Apart from Brooks, whose work we mentioned earlier on, several other scholars such as Lado (1964), Goodenough (1981), Kallenbach & Hodges (1963), Straub (1999), and others have provided a framework within which to identify the nature of culture, be it home culture or target culture. For instance, Goodenough (1981: 62) summarises the contents of culture briefly quoted below:

  • The ways in which people have organized their experience of the real world so as to give it structure as a phenomenal world of forms, their percepts and concepts.
  • The ways in which people have organized their experience of their phenomenal world so as to give it structure as a system of cause and effect relationships, that is, the propositions and beliefs by which they explain events and accomplish their purposes.
  • The ways in which people have organized their experiences so as to structure their world in hierarchies of preferences, namely, their value or sentiment systems.
  • The ways in which people have organized their experience of their past efforts to accomplish recurring purposes into operational procedures for accomplishing these purposes in the future, that is, a set of “grammatical” principles of action and a series of recipes for accomplishing particular ends.

For Goodenough (1963: 258-259), [c]ulture…consists of standards for deciding what is, standards for deciding what can be, standards for deciding how one feels about it, standards for deciding what to do about it, and standards for deciding how to go about doing it. Clearly, culture is a ubiquitous force, forging our identities and our relationships with other things and individuals. Were it not for culture, we would be ‘little more than…gibbering, incomprehensible idiot[s], less capable of mere survival than a member of the very earliest tribe of prehistoric men’ (Kallenbach & Hodges, 1963: 11). To view culture as ‘the total life way of a people [and] the social legacy the individual acquires from his group’ (ibid.) leads to the belief that to be human ineluctably means to be cultured. What is more, according to Kallenbach & Hodges (1963: 20), culture channels biological processes—vomiting, weeping, fainting, sneezing….[while] sensations of pleasure, anger, and lust may be stimulated by cultural cues that would leave unmoved someone who has been reared in a different social tradition.

Culture creates and solves problems. If, within a specific culture, cows are looked upon as sacred animals, or breaking a mirror is assumed to bring bad luck, ‘threats are posed which do not arise out of the inexorable facts of the external world’ (ibid.: 24). Furthermore, such notions as “success,” “greed,” “decorum,” or “promiscuity” can only be assessed against a culture-specific yardstick, as it were. ‘[S]uch value judgments are acquired in the culture in which the individual has grown up and are accepted unquestioningly by most members of the social group’ (Osgood, Suci, and Tannenbaum, 1957, cited in Rivers, 1968: 266). It goes without saying that the importance of ‘any single element in a culture design will be seen only when that element is viewed in the total matrix of its relationship to other elements’ (ibid.: 29). Let us illustrate this by drawing upon De Saussure’s semiotic theory (Barthes, 1973, cited in Leiss et al., 1990: 200-201): Roses signify passion or love. If we analyse their “meaning,” we have three elements: the signifier—the roses; the signified—passion or love; and the sign—the “passionified roses” as a whole. Obviously, there is nothing inherently “passionate” or “amorous” about roses; they are viewed as such within the context of western culture. In another culture, roses could signify something different, even the opposite of passion or love. Of course, if we asked an Indian why she worships cows or a Frenchman why he says un pied de laitue (literally “a foot of lettuce) whereas English speakers say “a head of lettuce” and Greek speakers ç êáñäéÜ àíüò ìáñïõëéïý (literally “a heart of lettuce”), chances are that we would get no more satisfactory an answer than we ourselves would be ready to give regarding our own language or culture (see Desberg, 1961, cited in Fotitch, 1961: 55). Interestingly, according to Lado (1964: 28), culture comprises various elementary meaning units (EMUs), such as the ones touched upon above, which may be at variance with other EMUs at work in another culture. For him, coming to grips with these EMUs is ‘necessary for full communication with natives, to understand their reports on great achievements, and to read their classics’. It is our contention that these EMUs can pave the way for a ‘third place’ (Kramsch, 1993), a third identity, which can draw upon the L1 and L2 cultures in enunciating personal meanings (this issue will be considered later in the study).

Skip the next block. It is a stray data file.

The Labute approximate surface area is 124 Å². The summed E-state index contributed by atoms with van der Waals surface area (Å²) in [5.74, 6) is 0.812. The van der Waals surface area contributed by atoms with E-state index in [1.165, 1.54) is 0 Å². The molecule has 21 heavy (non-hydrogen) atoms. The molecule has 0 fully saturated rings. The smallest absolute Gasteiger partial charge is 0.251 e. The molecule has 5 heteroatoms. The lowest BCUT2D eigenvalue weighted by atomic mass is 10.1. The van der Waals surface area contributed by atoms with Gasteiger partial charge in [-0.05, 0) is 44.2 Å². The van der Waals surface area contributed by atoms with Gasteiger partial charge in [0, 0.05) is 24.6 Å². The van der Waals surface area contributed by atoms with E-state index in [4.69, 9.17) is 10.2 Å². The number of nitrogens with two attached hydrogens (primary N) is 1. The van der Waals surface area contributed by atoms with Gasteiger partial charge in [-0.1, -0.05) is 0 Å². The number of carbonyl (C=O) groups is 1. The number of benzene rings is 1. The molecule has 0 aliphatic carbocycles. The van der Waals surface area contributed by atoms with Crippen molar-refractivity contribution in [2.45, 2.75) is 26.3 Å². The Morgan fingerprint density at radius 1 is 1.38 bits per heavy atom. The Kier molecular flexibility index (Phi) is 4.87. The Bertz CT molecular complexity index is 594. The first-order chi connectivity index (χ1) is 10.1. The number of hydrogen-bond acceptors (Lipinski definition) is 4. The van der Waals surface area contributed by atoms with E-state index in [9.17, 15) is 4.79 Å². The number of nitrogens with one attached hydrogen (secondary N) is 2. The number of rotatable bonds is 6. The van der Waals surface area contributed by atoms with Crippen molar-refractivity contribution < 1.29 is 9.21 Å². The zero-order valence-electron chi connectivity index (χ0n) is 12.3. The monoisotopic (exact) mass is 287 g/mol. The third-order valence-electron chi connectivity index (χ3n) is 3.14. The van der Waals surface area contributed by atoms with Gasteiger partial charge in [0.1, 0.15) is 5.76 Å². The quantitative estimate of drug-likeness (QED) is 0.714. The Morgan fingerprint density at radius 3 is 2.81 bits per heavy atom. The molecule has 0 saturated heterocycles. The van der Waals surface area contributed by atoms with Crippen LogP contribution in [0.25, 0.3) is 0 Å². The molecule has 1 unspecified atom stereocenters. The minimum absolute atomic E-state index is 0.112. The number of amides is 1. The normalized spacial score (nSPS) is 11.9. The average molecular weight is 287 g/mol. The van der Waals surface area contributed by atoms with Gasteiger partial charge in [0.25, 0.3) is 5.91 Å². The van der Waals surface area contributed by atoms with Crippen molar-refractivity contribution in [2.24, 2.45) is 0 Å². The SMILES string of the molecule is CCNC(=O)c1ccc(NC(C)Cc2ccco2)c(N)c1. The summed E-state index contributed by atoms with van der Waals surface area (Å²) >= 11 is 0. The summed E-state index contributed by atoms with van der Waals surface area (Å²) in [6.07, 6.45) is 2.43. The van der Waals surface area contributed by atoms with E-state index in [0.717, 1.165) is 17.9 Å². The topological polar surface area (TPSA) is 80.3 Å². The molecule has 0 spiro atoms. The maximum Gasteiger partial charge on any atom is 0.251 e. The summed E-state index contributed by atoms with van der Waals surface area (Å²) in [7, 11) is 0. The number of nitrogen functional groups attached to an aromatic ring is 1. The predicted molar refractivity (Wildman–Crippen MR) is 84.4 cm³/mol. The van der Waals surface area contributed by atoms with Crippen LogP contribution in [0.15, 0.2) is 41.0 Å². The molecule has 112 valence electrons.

That ‘[c]ulture is not a relatively harmonious and stable pool of significations, but a confrontation between groups occupying different, sometimes opposing positions in the map of social relations’ (Fiske, 1989b: 58, cited in Kramsch, 1993: 24) is further illustrated below (see Henrichsen, 1998): A new teacher from the U.S. was teaching English in a Palestinian school in Israel, working with a fairly advanced group of students and trying to help them understand and use the present perfect tense. To this end, she began with the question, “Have you ever lived in Israel?” Some of the students answered, “No,” while the rest of the class seemed a bit confused, shaking their heads in lack of comprehension. The teacher repeated the question, only to receive the same response. Then, a student said, “Palestine, teacher, Palestine,” thus shedding light on the misunderstanding. Even though the students understood the question, they refused to give Israel recognition as a nation, even by name. ‘The students knew the grammar principle very well; they would simply not acknowledge the political circumstances it assumed’ (ibid.).